Studies on larvicidal and pupicidal activity of Leucas aspera Willd. (Lamiaceae) and bacterial insecticide, Bacillus sphaericus, against malarial vector, Anopheles stephensi Liston. (Diptera: Culicidae)
Kalimuthu Kovendan, Kadarkarai Murugan, Savariar Vincent, Donald R. Barnard
Division of Entomology, Department of Zoology, School of Life Sciences, Bharathiar University, Coimbatore, 641 046, Tamil Nadu, India.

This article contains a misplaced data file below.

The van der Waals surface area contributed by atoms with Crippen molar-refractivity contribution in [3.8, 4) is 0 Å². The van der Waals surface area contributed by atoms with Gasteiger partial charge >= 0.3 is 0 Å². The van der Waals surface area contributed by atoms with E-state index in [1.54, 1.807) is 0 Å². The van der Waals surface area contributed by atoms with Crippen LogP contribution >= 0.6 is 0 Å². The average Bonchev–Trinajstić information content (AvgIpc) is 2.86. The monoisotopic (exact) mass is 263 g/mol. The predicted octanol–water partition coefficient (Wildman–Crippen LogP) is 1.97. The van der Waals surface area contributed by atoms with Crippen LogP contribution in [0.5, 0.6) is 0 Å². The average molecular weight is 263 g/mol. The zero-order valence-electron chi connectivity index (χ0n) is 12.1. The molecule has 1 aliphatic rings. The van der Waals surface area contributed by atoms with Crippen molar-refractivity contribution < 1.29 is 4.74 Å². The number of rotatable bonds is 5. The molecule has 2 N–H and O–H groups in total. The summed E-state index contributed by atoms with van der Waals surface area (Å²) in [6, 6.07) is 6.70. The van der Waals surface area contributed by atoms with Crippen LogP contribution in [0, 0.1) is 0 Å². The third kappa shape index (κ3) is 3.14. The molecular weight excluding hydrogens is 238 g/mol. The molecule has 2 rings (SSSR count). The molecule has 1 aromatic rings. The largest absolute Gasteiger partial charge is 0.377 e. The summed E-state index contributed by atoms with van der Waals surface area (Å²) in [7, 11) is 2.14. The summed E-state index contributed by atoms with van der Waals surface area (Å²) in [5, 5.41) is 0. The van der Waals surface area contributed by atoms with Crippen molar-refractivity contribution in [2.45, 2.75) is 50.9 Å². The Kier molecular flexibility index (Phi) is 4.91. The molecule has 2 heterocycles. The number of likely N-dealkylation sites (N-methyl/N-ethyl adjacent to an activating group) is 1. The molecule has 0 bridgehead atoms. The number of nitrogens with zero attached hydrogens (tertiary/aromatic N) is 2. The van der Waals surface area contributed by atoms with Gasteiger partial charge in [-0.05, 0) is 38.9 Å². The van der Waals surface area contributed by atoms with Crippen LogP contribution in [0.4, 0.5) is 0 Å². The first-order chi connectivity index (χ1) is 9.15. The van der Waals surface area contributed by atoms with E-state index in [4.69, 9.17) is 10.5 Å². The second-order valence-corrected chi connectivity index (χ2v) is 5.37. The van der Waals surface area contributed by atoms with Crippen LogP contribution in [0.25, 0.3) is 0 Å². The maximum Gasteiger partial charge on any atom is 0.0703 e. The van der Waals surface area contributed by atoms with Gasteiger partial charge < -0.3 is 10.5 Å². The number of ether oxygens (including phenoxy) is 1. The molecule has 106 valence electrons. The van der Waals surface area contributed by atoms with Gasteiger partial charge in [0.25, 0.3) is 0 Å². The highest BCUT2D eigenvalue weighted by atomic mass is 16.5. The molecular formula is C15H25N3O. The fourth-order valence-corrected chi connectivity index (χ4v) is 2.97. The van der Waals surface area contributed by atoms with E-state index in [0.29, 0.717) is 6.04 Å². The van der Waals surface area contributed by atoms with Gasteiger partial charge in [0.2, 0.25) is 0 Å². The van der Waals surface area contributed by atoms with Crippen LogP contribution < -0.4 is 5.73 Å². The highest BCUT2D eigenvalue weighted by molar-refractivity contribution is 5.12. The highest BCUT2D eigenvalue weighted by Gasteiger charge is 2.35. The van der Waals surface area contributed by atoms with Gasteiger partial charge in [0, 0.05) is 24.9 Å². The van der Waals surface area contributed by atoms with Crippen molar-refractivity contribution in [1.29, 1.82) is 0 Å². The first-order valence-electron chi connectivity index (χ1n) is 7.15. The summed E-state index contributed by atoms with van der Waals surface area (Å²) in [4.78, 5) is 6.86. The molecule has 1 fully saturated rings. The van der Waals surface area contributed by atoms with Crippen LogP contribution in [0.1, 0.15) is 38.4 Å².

The efficacy of whole plant extracts of Leucas aspera and Bacillus sphaericus has been proven against larvicidal and pupicidal activities of the malarial vector, Anopheles stephensi. The present study investigated the larvicidal and pupicidal activity against the first to fourth instar lavae and pupae of the laboratory-reared mosquitoes, A. stephensi. The medicinal plants were collected from the area around Maruthamalai hills, Coimbatore, Tamil Nadu, India. L. aspera whole plant was washed with tap water and shade dried at room temperature. The dried plant materials were powdered by an electric blender. From the powder, 100 g of the plant materials was extracted with 300 ml of organic solvents of ethanol for 8 h using a Soxhlet apparatus. The extracts were filtered through a Buchner funnel with Whatman number 1 filter paper. The crude plant extracts were evaporated to dryness in a rotary vacuum evaporator. The plant extract showed larvicidal and pupicidal effects after 24 h of exposure. All larval instars and pupae have considerably moderate mortality; however, the highest larval mortality was the ethanolic extract of whole plant L. aspera against the first to fourth instar larvae and pupae values of LC50 = I instar was 9.695%, II instar was 10.272%, III instar was 10.823%, and IV instar was 11.303%, and pupae was 12.732%. B. spaericus against the first to fouth instar larvae and pupae had the following values: I instar was 0.051%, II instar was 0.057%, III instar was 0.062%, IV instar was 0.066%, and for the pupae was 0.073%. No mortality was observed in the control. The present results suggest that the ethanolic extracts of L. aspera and B. sphaericus provided an excellent potential for controlling of malarial vector, A. stephensi.